I’ve been thinking quite a bit recently about baseball from the 1960s through the 1980s. A lot of this is because of my new Twitter page, Vintage Scoreboards (shameless plug). I’ve remembered that there was a lot of kitsch in the stadiums back then. After all, as Ken Burns told us, baseball has always been a reflection of American life.
Tackiness abounded as teams did everything they could to draw people into the stands. Former Athletics owner Charlie Finley, when the team was still in Kansas City, held a pregame softball contest between local disc jockeys and Playboy bunnies. When the team moved to Oakland, he held Hotpants Day, with all women dressed in the short shorts admitted free. Apparently, the idea was that men would pay to gawk at the ladies — and maybe the baseball, too.
Long hair, mullets, afros and mustaches were popular among players, who, off the field, enjoyed wearing bell bottoms, big collars and wide neckties.
One element that just about every ballpark had in the ’70s was a bullpen cart, essentially a golf cart outfitted with an oversized baseball cap as the roof that would bring relief pitchers in from the bullpen.
It was a gimmick, something for fans to enjoy and maybe laugh at. Advertising soon followed, of course, with teams like the Yankees and Dodgers using Datsuns (it’s what we used to call Nissans; look it up) or Toyotas to bring their pitchers in instead of golf carts.
Team owners like Finley or Bill Veeck were showmen and loved the idea. No one is exactly sure when or why the carts died out. The Dodgers still have their old cart on display on the Club level. It may just have been that relief pitchers, especially those who might pitch to just one or two batters, wanted to show people they could actually run from the bullpen to the mound.
But now, it sounds like bullpen carts are coming back. The Arizona Diamondbacks are blazing old ground with their announcement that they will use bullpen carts this season. Soon after that, the Minnesota Twins, Boston Red Sox and San Diego Padres said they would study the idea, although perhaps not for this upcoming season. The Tampa Bay Rays say they won’t, mostly because of space limitations at Tropicana Field.
The Diamondbacks said the last team to motor their pitchers in from the bullpen were the Milwaukee Brewers in 1995, who used a motorcycle with a sidecar at County Stadium. That was three years before the Diamondbacks even came into existence.
What will the reaction be of the relievers to this rather outrageous throwback idea? Will they love it? Hate it? Use it? Abuse it? Some of each, I’m sure, but I’m betting many will like it a lot. There are some who use their walk or run from the pen to psych themselves up; some have even made it into a trademark, much like hitters and walk-up music.
Some pitchers may also see using the bullpen cart as a show of weakness, something that might be best avoided in a ninth-inning, base-loaded save situation. But some may come to see it as a good-luck charm if using the cart turns out well for them.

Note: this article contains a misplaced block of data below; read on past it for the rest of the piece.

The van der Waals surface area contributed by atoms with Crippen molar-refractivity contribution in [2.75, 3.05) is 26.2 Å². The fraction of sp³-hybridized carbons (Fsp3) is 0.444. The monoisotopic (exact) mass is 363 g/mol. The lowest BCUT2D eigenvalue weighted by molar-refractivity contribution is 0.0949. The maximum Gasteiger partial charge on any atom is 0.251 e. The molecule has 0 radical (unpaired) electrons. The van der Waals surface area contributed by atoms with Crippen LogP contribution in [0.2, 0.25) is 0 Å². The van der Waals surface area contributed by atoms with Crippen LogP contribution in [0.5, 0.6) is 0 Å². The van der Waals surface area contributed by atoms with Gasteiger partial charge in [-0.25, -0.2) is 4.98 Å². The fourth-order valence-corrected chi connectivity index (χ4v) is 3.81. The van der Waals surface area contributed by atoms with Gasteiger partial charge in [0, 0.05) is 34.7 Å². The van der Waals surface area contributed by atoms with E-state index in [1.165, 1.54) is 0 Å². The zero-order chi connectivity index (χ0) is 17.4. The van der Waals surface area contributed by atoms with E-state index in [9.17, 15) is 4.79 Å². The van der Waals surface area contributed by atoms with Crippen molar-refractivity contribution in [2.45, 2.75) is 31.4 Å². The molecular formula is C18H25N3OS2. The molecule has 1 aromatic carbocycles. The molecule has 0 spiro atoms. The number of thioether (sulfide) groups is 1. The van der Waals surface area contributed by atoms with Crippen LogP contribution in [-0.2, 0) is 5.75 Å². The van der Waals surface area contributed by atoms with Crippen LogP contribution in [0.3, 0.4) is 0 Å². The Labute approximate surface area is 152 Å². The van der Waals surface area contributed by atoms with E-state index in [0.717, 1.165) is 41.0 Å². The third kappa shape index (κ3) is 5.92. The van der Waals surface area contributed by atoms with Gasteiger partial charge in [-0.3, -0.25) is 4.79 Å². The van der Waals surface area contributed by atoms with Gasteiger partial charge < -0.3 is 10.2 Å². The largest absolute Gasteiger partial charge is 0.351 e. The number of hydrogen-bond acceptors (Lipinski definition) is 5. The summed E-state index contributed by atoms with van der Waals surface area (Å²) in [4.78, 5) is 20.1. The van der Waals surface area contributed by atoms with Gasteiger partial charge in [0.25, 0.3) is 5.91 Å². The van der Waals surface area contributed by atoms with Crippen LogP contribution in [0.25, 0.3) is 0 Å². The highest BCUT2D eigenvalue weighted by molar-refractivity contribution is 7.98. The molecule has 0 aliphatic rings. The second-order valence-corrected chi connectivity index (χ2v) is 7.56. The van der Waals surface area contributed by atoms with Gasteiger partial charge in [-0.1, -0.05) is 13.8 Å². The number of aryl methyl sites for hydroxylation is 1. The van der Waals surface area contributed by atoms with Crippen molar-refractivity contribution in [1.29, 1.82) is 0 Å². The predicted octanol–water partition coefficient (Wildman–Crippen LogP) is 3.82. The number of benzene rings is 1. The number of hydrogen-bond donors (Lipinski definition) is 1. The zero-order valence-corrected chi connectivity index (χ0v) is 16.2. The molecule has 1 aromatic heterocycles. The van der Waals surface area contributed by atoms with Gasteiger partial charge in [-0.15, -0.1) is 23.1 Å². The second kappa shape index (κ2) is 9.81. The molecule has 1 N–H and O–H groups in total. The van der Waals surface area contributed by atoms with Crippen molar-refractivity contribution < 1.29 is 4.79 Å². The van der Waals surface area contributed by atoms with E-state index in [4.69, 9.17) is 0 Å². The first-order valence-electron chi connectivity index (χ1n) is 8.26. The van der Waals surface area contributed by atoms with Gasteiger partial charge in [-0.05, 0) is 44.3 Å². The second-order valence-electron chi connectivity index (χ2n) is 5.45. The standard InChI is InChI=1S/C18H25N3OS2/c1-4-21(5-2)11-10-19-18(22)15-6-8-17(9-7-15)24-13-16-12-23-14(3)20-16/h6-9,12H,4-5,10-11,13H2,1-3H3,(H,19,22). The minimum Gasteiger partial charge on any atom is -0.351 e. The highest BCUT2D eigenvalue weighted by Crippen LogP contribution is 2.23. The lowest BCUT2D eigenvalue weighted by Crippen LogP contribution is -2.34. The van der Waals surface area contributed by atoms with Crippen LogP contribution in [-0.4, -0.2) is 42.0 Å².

Neither the D-Backs nor anyone else are forcing pitchers to use the carts; if they choose not to be chauffeured in, the cart will still appear to deliver the pitcher’s jacket to the dugout — and also to display the advertiser’s logo, of course.
Some are even suggesting bullpen carts could speed up the pace of play. But by what? A few seconds? Don’t count on that making much of a dent in game time. The cart must be offered to both teams and does not give a pitcher any extra warmup time.
But nostalgia has always been big in baseball and could use more of it, not less. Nearly anything that dampens things like analytics, high-priced tickets and higher-priced free agents and enhances the family ballpark experience is a good thing.
Monday Night Football is getting a complete overhaul in the ESPN broadcast booth. Not only is Jon Gruden leaving as analyst to become coach of the Oakland Raiders, Sean McDonough is being reassigned, moving back to college football play-by-play.
“Sources” are saying Joe Tessitore will be tabbed to do MNF play-by-play, but that ESPN has not yet made an announcement about either that or about an analyst.
MNF is not the franchise it used to be and hasn’t been since ABC deemed to let it slip to cable TV.
Meanwhile, there are rumors about Peyton Manning’s interest in broadcasting. The New York Post reported Manning has passed on Monday Night Football, but the NFL says it would love to have Mike Tirico and Manning on its new Thursday night package. The only problem with that is that Tirico is under contract to NBC and Manning isn’t under contract to anybody.
Tirico used to be ESPN’s MNF voice, but Al Michaels is NBC’s No. 1 (and usually only) NFL voice. Tirico has been involved on Sunday Night Football pregame and halftime coverage and was sensational as prime-time host for the recent Winter Olympics. It would be rather ludicrous for NBC to allow Fox to use him for the NFL. It makes very little sense.
Of course, things that make little sense happen with eyebrow-raising regularity in both network TV and in the NFL, so stay tuned.